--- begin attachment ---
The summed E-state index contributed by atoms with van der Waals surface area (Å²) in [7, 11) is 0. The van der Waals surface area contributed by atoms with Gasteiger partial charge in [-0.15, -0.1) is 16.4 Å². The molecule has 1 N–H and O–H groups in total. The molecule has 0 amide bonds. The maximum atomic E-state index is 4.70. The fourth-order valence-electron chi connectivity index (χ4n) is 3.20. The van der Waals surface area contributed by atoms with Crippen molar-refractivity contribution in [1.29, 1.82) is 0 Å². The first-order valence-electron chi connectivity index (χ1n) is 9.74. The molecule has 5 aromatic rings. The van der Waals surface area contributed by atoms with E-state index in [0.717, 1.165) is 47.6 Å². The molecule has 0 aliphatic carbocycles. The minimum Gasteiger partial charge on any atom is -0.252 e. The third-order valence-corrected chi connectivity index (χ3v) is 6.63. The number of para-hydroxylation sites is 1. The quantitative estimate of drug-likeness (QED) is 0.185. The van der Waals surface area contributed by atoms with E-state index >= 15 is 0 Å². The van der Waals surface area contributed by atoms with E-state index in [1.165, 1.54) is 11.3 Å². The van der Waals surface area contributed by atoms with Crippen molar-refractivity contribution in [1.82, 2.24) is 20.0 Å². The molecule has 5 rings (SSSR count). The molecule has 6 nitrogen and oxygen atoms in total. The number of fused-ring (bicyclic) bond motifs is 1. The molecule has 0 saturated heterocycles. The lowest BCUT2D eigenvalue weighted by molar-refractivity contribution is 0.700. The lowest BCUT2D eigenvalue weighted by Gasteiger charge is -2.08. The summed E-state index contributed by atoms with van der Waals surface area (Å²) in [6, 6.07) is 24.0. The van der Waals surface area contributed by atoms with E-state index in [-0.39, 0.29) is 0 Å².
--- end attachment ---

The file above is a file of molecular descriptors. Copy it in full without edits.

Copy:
The summed E-state index contributed by atoms with van der Waals surface area (Å²) in [7, 11) is 0. The van der Waals surface area contributed by atoms with Gasteiger partial charge in [-0.15, -0.1) is 16.4 Å². The molecule has 1 N–H and O–H groups in total. The molecule has 0 amide bonds. The maximum atomic E-state index is 4.70. The fourth-order valence-electron chi connectivity index (χ4n) is 3.20. The van der Waals surface area contributed by atoms with Crippen molar-refractivity contribution in [1.29, 1.82) is 0 Å². The first-order valence-electron chi connectivity index (χ1n) is 9.74. The molecule has 5 aromatic rings. The van der Waals surface area contributed by atoms with E-state index in [0.717, 1.165) is 47.6 Å². The molecule has 0 aliphatic carbocycles. The minimum Gasteiger partial charge on any atom is -0.252 e. The third-order valence-corrected chi connectivity index (χ3v) is 6.63. The number of para-hydroxylation sites is 1. The quantitative estimate of drug-likeness (QED) is 0.185. The van der Waals surface area contributed by atoms with E-state index >= 15 is 0 Å². The van der Waals surface area contributed by atoms with E-state index in [1.165, 1.54) is 11.3 Å². The van der Waals surface area contributed by atoms with Crippen molar-refractivity contribution in [1.82, 2.24) is 20.0 Å². The molecule has 5 rings (SSSR count). The molecule has 6 nitrogen and oxygen atoms in total. The number of fused-ring (bicyclic) bond motifs is 1. The molecule has 0 saturated heterocycles. The lowest BCUT2D eigenvalue weighted by molar-refractivity contribution is 0.700. The lowest BCUT2D eigenvalue weighted by Gasteiger charge is -2.08. The summed E-state index contributed by atoms with van der Waals surface area (Å²) in [6, 6.07) is 24.0. The van der Waals surface area contributed by atoms with E-state index in [-0.39, 0.29) is 0 Å².